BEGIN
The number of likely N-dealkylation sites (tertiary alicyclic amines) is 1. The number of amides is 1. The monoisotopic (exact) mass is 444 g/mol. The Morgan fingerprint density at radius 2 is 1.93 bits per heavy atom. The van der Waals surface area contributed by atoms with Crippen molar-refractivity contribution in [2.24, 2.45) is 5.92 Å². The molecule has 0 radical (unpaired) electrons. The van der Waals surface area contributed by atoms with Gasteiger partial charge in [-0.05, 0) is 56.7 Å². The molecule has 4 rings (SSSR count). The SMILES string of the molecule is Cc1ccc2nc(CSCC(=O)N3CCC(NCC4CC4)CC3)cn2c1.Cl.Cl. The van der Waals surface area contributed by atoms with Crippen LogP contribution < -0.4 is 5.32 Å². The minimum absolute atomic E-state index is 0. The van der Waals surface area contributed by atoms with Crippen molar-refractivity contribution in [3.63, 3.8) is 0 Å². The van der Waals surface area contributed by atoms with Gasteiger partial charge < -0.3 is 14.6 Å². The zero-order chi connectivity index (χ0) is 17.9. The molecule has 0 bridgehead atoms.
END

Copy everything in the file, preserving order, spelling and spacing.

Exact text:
The number of likely N-dealkylation sites (tertiary alicyclic amines) is 1. The number of amides is 1. The monoisotopic (exact) mass is 444 g/mol. The Morgan fingerprint density at radius 2 is 1.93 bits per heavy atom. The van der Waals surface area contributed by atoms with Crippen molar-refractivity contribution in [2.24, 2.45) is 5.92 Å². The molecule has 0 radical (unpaired) electrons. The van der Waals surface area contributed by atoms with Gasteiger partial charge in [-0.05, 0) is 56.7 Å². The molecule has 4 rings (SSSR count). The SMILES string of the molecule is Cc1ccc2nc(CSCC(=O)N3CCC(NCC4CC4)CC3)cn2c1.Cl.Cl. The van der Waals surface area contributed by atoms with Crippen LogP contribution < -0.4 is 5.32 Å². The minimum absolute atomic E-state index is 0. The van der Waals surface area contributed by atoms with Crippen molar-refractivity contribution in [3.63, 3.8) is 0 Å². The van der Waals surface area contributed by atoms with Gasteiger partial charge < -0.3 is 14.6 Å². The zero-order chi connectivity index (χ0) is 17.9. The molecule has 0 bridgehead atoms.